SAN DIEGO — World-class computer, cellular-telephone and business-equipment manufacturers gave the plastics industry a hefty wish list in presentations at Engineering Thermoplastics 2000, held May 1-2 in San Diego. Compaq Computer Corp. aggressively pushes for the best materials for the central-processing-unit base, keyboard bezel and display enclosure in its products and likes to avoid painting the major enclosure parts.
"Compaq is looking to use the best materials to maximize their strengths and minimize their weaknesses," Ronald DeLuga, a Compaq mechanical engineer, said in a interview at the conference.
The firm's portable advanced hardware technologies group includes research and development engineering talent and product designers. The aim is to produce thinner, lighter and cheaper laptops, DeLuga said.
"Some of our competitors use nylon, which requires painting," he said, "so they pay more for their parts, but they get different properties."
Compaq usually skips painting parts molded with amorphous polycarbonate resin or PC/ABS blends.
"If you have a processing problem with a part and can't get the cosmetics, then you paint," he said. "If you have PC or PC/ABS material, you'd better be working not to paint it." Within the group's product line, perhaps one or two major plastic parts out of 14-18 are painted now.
Compaq is recognized as the world's largest supplier of computing systems.
Mobile-phone requirements pose tough challenges for plastics processors, said Philip Parmenter, research team leader with Nokia Oyj's unit in Farnborough, England.
"Maybe it's time to stand up and rethink this whole scenario," Parmenter said. "The environment is changing."
Finland-based Nokia made 18 million phones last year, he said. Massive growth is expected to continue.
"Mobile phones will be the leading application platform for mobile users, overtaking laptops and other devices," he said. Product variety and decoration is increasing, while development, tooling and processing times are down.
Nokia needs world-class molders with mass-manufacturing capabilities and the ability to be consistent. "Differences are unbelievable" in parts that molders produce, Parmenter said.
Nokia wants molders capable of assembling components with readily available automated techniques. "Automation that takes longer than the mold tools to build is not good enough," he said.
Decoration is critical. "What can we use to differentiate our products to get ahead in the market?" he asked.
Pressures extend to toolmaking. "Modifying the current tool design and manufacturing process to suit changing requirements will soon not be sufficient," Parmenter said.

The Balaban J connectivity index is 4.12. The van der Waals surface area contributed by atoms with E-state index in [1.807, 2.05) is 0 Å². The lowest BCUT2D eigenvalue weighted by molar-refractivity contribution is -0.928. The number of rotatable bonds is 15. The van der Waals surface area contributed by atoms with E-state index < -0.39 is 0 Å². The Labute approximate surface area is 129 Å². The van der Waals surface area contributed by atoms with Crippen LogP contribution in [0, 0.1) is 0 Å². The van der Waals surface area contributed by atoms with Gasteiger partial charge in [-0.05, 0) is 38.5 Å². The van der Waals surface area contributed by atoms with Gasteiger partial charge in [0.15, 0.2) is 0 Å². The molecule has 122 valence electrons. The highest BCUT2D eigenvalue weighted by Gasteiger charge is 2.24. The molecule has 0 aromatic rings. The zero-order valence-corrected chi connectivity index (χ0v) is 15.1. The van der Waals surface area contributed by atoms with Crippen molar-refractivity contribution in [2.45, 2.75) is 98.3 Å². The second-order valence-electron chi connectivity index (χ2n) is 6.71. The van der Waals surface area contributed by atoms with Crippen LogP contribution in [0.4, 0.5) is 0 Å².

PC, ABS and PC/ABS blends are typical materials for molding cell phones. Third-generation formats including video capability and larger screens may pose material challenges, but it is "scary to design a product with a new material" for a 100 million production run, he said.
Nokia is regarded as the world's largest mobile-equipment manufacturer.
Hewlett-Packard Co. believes plastics can be positioned to add value to products.
"Product-design needs can be met with solutions from the plastics industry," said Thomas Roetker, who oversees development of manufacturing assembly, test and fabrication processes for two new products as project manager with H-P in San Diego.
H-P is creating a family of products, priced at $299-$799, depending on features and functions, and intended to have a longer-than-average life cycle of two to three years. There is an "opportunity for the plastics industry to help contribute to do this," Roetker said.
Both design support and responsiveness provide equal advantages to processors seeking to win H-P business, he said.
Processors and tooling and materials suppliers need to support H-P globally, and provide responsiveness locally. "Find ways to add value by supplying specialized parts such as gears, colors and decoration," Roetker said.
"We have to go to where the customers are." He added that H-P is "evaluating its supplier base on what it means to go everywhere" for design and manufacturing.
H-P is placing more emphasis on industrial design, and aims to reduce prices 10 percent per calendar quarter.
"Imagine what molders and material players will get as pressure," Roetker said. "We do ask [processors] for 5 percent per quarter sometimes. It is a tough environment."